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After solving a few systems of equations, you will recognize that it does not matter so much what we call our variables, as opposed to what numbers act as their coefficients. A system in the variables \(x_1,\,x_2,\,x_3\) would behave the same if we changed the names of the variables to \(a,\,b,\,c\) and kept all the constants the same and in the same places. In this section, we will isolate the key bits of information about a system of equations into something called a matrix, and then use this matrix to systematically solve the equations. Along the way we will obtain one of our most important and useful computational tools.

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math.la.t.linsys.echelon.free

2 Vector Spaces 

I Definition of Vector Space 

I.1 Definition and Examples 


This video kicks off the series of videos on vector spaces. We begin by summarizing the essential properties of R^n.

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In this video we continue to list the properties of R^n. The 10 properties listed in this video and the previous video will be used to define a general vecto...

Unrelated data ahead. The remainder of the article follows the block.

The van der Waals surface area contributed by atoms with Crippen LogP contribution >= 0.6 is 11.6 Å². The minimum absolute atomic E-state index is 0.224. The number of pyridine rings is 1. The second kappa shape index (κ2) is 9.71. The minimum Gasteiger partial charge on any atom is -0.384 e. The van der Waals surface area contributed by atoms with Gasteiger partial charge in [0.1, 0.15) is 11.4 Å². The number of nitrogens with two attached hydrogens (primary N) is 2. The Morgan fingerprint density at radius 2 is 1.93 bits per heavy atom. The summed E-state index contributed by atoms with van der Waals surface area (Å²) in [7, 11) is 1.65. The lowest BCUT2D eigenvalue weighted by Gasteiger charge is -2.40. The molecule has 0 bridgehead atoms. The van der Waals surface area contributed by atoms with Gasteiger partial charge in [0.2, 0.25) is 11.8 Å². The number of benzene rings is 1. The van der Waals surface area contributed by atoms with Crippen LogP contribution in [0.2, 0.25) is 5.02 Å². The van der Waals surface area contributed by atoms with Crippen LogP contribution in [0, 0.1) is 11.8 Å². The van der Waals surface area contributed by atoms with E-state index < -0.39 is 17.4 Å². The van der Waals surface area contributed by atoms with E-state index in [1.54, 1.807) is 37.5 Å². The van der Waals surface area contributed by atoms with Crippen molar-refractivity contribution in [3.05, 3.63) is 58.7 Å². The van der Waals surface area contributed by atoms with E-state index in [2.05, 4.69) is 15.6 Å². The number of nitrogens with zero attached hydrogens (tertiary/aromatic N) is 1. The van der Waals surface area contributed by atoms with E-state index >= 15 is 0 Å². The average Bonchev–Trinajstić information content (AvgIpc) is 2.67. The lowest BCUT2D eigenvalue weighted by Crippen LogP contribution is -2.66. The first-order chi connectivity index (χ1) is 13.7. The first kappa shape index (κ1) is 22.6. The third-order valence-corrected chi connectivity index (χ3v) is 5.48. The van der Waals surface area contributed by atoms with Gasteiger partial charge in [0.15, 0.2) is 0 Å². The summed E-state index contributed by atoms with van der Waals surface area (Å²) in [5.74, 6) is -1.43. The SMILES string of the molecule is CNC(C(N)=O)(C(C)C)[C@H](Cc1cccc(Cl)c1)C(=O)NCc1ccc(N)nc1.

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The concept of a vector space is somewhat abstract, and under this definition, a lot of objects such as polynomials, functions, etc., can be considered as vectors. This video explains the definition of a general vector space. In later videos we will look at more examples.

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Definition of a (real) vector space; properties of the zero vector and the additive inverse in relation to scalar multiplication

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In this section we will back up and start simple. We begin with a definition of a totally general set of matrices, and see where that takes us.

  • math.la.e.vsp.mat.m_by_n
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In this section we present a formal definition of a vector space, which will lead to an extra increment of abstraction. Once defined, we study its most basic properties.

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In this section we present a formal definition of a vector space, which will lead to an extra increment of abstraction. Once defined, we study its most basic properties.

  • math.la.e.vsp.polynomial.leq_n
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In this section we present a formal definition of a vector space, which will lead to an extra increment of abstraction. Once defined, we study its most basic properties.

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In this section we present a formal definition of a vector space, which will lead to an extra increment of abstraction. Once defined, we study its most basic properties.

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In this section we present a formal definition of a vector space, which will lead to an extra increment of abstraction. Once defined, we study its most basic properties.

  • math.la.e.vsp.function